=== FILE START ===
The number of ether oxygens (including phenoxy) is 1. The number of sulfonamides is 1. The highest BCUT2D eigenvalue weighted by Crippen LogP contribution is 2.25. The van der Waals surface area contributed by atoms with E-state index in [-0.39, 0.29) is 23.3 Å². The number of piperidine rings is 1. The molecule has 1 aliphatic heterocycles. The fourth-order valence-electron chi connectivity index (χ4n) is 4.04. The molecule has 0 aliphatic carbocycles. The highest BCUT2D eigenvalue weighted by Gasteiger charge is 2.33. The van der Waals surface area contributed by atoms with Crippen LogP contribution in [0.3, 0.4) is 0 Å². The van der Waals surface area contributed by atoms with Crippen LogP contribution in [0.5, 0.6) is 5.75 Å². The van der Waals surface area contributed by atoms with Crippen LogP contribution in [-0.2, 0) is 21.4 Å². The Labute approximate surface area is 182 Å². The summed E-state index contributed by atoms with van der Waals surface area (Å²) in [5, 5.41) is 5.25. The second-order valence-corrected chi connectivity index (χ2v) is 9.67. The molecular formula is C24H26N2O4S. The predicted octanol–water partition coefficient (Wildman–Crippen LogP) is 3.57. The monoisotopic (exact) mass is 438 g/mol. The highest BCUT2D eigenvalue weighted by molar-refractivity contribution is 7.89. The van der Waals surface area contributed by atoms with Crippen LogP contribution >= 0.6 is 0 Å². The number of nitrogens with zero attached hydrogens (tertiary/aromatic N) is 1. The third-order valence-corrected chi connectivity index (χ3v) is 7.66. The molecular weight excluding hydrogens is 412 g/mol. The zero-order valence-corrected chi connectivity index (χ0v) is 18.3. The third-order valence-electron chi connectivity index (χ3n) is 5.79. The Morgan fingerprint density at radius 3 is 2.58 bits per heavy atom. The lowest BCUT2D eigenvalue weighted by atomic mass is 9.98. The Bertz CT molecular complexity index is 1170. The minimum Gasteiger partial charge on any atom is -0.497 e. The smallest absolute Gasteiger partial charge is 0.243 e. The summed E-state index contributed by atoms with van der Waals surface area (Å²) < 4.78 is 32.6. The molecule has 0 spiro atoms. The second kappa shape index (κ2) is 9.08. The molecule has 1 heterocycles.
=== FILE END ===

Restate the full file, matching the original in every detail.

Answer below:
The number of ether oxygens (including phenoxy) is 1. The number of sulfonamides is 1. The highest BCUT2D eigenvalue weighted by Crippen LogP contribution is 2.25. The van der Waals surface area contributed by atoms with E-state index in [-0.39, 0.29) is 23.3 Å². The number of piperidine rings is 1. The molecule has 1 aliphatic heterocycles. The fourth-order valence-electron chi connectivity index (χ4n) is 4.04. The molecule has 0 aliphatic carbocycles. The highest BCUT2D eigenvalue weighted by Gasteiger charge is 2.33. The van der Waals surface area contributed by atoms with Crippen LogP contribution in [0.3, 0.4) is 0 Å². The van der Waals surface area contributed by atoms with Crippen LogP contribution in [0.5, 0.6) is 5.75 Å². The van der Waals surface area contributed by atoms with Crippen LogP contribution in [-0.2, 0) is 21.4 Å². The Labute approximate surface area is 182 Å². The summed E-state index contributed by atoms with van der Waals surface area (Å²) in [5, 5.41) is 5.25. The second-order valence-corrected chi connectivity index (χ2v) is 9.67. The molecular formula is C24H26N2O4S. The predicted octanol–water partition coefficient (Wildman–Crippen LogP) is 3.57. The monoisotopic (exact) mass is 438 g/mol. The highest BCUT2D eigenvalue weighted by molar-refractivity contribution is 7.89. The van der Waals surface area contributed by atoms with Crippen LogP contribution >= 0.6 is 0 Å². The number of nitrogens with zero attached hydrogens (tertiary/aromatic N) is 1. The third-order valence-corrected chi connectivity index (χ3v) is 7.66. The molecular weight excluding hydrogens is 412 g/mol. The zero-order valence-corrected chi connectivity index (χ0v) is 18.3. The third-order valence-electron chi connectivity index (χ3n) is 5.79. The Morgan fingerprint density at radius 3 is 2.58 bits per heavy atom. The lowest BCUT2D eigenvalue weighted by atomic mass is 9.98. The Bertz CT molecular complexity index is 1170. The minimum Gasteiger partial charge on any atom is -0.497 e. The smallest absolute Gasteiger partial charge is 0.243 e. The summed E-state index contributed by atoms with van der Waals surface area (Å²) < 4.78 is 32.6. The molecule has 0 spiro atoms. The second kappa shape index (κ2) is 9.08. The molecule has 1 heterocycles.